- It consists of a collection of intellectual and philosophical points of view, rather than a rigid system of beliefs.
- There is no specific founder of the religion.
- Its roots can be traced to the historical Vedic religion of the Iron age India.
- Hinduism is the third largest religion in the world after Christianity and Islam.
- Prominent texts are Vedas, the Ramayana, and Mahabharata.
Islam: Muslim religion in India
Islam is one of the major religions in India and has a significant presence across the country. Muslims in India constitute one of the largest Muslim populations in the world. Islam was introduced to India in the 7th century CE and has since played a significant role in shaping the culture, history, and religious landscape of the country.
Muslims in India follow the teachings of Islam as revealed in the Quran, which they consider to be the word of God as conveyed through the Prophet Muhammad. They also follow the Hadith, which are the recorded sayings and actions of the Prophet Muhammad.
Muslims in India, like Muslims worldwide, adhere to the Five Pillars of Islam, which are fundamental religious duties. These pillars include Shahada (faith and declaration of belief in one God and Muhammad as his messenger), Salah (ritual prayer performed five times a day), Zakat (charitable giving), Sawm (fasting during the month of Ramadan), and Hajj (pilgrimage to the holy city of Mecca, if physically and financially able).
Islamic religious practices and rituals vary across different regions and communities in India, reflecting cultural influences and local customs. Mosques serve as places of worship and congregation, and Muslims gather for communal prayers on Fridays. The holy month of Ramadan is observed with fasting from dawn to sunset, and it culminates in the festive celebration of Eid al-Fitr.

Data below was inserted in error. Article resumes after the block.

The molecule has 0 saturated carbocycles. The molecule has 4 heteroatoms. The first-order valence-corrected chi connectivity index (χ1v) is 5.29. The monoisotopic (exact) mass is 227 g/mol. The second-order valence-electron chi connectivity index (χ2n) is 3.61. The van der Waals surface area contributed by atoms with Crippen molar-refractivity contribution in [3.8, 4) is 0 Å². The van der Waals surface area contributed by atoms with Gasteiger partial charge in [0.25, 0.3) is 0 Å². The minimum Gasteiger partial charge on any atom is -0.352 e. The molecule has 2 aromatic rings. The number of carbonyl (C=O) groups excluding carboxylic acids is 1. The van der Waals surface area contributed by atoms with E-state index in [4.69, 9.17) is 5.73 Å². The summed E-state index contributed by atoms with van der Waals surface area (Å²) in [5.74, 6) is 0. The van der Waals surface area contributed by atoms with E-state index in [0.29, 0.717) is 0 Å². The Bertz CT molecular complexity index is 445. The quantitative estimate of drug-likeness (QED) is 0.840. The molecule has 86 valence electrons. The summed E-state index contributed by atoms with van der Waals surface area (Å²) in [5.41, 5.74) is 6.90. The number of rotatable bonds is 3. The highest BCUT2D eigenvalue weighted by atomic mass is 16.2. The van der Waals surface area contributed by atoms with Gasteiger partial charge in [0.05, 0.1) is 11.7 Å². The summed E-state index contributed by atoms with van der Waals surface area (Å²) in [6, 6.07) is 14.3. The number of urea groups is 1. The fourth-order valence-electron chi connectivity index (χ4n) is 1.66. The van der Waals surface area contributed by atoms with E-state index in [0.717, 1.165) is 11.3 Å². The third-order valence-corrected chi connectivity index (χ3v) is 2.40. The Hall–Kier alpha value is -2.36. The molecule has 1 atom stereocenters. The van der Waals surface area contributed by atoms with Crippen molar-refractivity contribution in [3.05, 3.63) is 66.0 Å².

India has a rich Islamic architectural heritage, evident in magnificent structures such as the Jama Masjid in Delhi, the Taj Mahal in Agra, and the Charminar in Hyderabad. These landmarks highlight the synthesis of Islamic and Indian architectural styles.
Indian Muslims have contributed significantly to various fields, including literature, music, art, science, and politics. Prominent Sufi saints, such as Nizamuddin Auliya, Moinuddin Chishti, and Khwaja Bande Nawaz, have had a profound impact on the spiritual and cultural fabric of the country.
It is worth noting that Islam in India is diverse, encompassing different schools of thought, sects, and cultural traditions. The major sects include Sunni and Shia, with multiple sub-sects within each. The practice of Islam in India has been influenced by local traditions, resulting in distinct regional variations.
Overall, Islam holds a significant place in India’s religious mosaic, contributing to the country’s vibrant multicultural heritage.
Religion in India Islam
- Hazrat Muhammad Saheb founded the Islamic religion. He was born to Amina (mother) and Abdullah (father) at Mecca in AD 570.
- He was married to Khajida (a widow) at the age of 25 years. His daughter, Fatima married to Ali Hussain.
- Hazrat Muhammad attained supreme knowledge or enlightenment in AD 610 in the Hira Cave near Mecca. The Holy Kuran is the compilation of his teachings.
- 24th September (AD 622), the day Hazrat Muhammad started his journey from Mecca to Medina marks the beginning of the Hijri Era.
- He died on 8th June, AD 623 at Medina.
- After his death, Islam divided into the Shia and the Sunni cults. His successors called as Khalifa.
- The Turkish ruler, Mustafa Kamal Pasha, ended the designation of Khalifa.
- The birthday of Muhammad Saheb celebrates as Eid-mild-un-Nabi.
Mulsim population in India in 1947
In 1947, during the partition of India, the country was divided into two separate nations: India and Pakistan. The Muslim population in India at that time included areas that eventually became part of Pakistan. According to historical estimates, the Muslim population in India in 1947 was around 30% to 31% of the total population. However, it’s important to note that the demographics of the population have changed over the years due to various factors, including migration, growth rates, and social dynamics.